Shortcut Navigation:
1998 Winners Hero Slide 1

Biodiversity-themed Essays

The Feared, the Pest, the Cockroach

By:  Paige 
Grade: 12
State: Oregon

It is what you have always dreaded. A six-legged creature that has been around since the time that dinosaurs roamed the earth. Living in a squalid world of garbage, it runs from the daylight and emerges only at night. This creature looks like it is from deep in the jungle, or straight from a horror movie; but it could be in your own backyard, or even your home.

Cockroaches are undisputedly one of the most hated insects on earth. Imagine coming into the kitchen for a midnight snack. You flip the light on and then you hear the unmistakable scurrying of a cockroach across the kitchen floor. To a cockroach your kitchen seems like a luxury hotel. Your kitchen contains what all animals need in order to survive. Cockroaches find food (any crumbs left on the floor), air, water (from a leaky sink), space to live in, and shelter (a nice warm environment) in your kitchen. What more could a cockroach ask for? If you want to keep cockroaches out of your home, just eliminate some of the conditions, i.e. fix the sink or be careful about the crumbs.

Cockroach

Generally, cockroaches that are found in homes are either the oriental roach, the brown-banded cockroach, the German cockroach, or the American cockroach. Diseases are not commonly carried by cockroaches, however, several studies have shown that cockroaches can cause allergies and worsen asthma. Still, the number of cockroaches living indoors is not what you would expect. About one percent of cockroach species are household pests. The other 99 percent live outdoors, mainly in tropical regions.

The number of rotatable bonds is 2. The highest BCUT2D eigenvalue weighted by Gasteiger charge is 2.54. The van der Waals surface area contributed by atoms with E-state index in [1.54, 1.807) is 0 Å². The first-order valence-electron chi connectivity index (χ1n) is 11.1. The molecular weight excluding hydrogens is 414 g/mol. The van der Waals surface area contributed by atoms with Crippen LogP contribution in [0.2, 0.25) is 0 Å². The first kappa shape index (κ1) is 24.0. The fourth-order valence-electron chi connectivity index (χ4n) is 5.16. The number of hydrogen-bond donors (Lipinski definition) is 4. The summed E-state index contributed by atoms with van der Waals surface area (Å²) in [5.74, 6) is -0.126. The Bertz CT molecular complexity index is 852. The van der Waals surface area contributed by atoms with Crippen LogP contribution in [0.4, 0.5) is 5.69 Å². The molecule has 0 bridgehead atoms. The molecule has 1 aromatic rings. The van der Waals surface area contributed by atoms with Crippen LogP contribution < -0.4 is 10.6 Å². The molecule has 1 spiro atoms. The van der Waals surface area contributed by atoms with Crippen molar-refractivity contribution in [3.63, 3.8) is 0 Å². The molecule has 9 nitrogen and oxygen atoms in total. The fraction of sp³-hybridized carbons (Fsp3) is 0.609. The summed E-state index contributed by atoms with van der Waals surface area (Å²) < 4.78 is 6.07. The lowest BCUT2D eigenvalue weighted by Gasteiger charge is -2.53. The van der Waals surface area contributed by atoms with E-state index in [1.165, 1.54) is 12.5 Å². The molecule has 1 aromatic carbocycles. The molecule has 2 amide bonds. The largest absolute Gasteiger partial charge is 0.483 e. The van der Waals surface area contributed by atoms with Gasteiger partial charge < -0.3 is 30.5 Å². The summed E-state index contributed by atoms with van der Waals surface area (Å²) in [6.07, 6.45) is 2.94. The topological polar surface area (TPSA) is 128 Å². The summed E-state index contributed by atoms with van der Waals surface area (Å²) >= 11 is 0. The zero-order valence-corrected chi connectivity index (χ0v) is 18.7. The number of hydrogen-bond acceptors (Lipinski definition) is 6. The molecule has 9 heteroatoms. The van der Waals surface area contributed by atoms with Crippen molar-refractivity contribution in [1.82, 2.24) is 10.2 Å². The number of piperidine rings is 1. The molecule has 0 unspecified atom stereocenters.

With over 4,000 species, cockroaches can be found almost everywhere. In fact, to escape from cockroach territory, you would have to live in the arctic. Even then you might not be safe; some cockroaches have penetrated the polar regions. No matter what you try, you are not going to be able to get away from them, so why not try living with them? I'm not asking you to start a colony of cockroaches in your home; I am trying to convince you to learn more about this insect before you decide whether or not you like them.

My view of cockroaches has been permanently shaped by an experience I had as a volunteer at the Metro Washington Park Insect Zoo. Volunteers handle a tropical species of cockroach, the Madagascar hissing cockroach, for the public. The first time I held this cockroach was during my orientation as an insect zoo volunteer.

I sat in the chair wondering what creature was going to emerge from the transportable plastic home. The curiosity overwhelmed me. The creature was taken from the transport case and set on my outstretched hands. The insect was long and shiny; its feet tickled my palm. Its body looked like polished wood with a deep brown coloration and the golden hue of honey. I lifted my hand to eye level. Two shiny black eyes peered back at me. It mouth curved back and seemed to form a gentle smile. The cockroach began to move its antennae delicately along my palm; its touch was so light that I could not feel it.

Carefully I moved my finger down along its segmented back. I could feel the hard covering, the exoskeleton surrounding the insect. The hardness and the segments made it have the same smooth, rigid feel as a turtle shell. I could feel each segment dipping in gently, giving way to my finger for a moment, and then returning to its original position.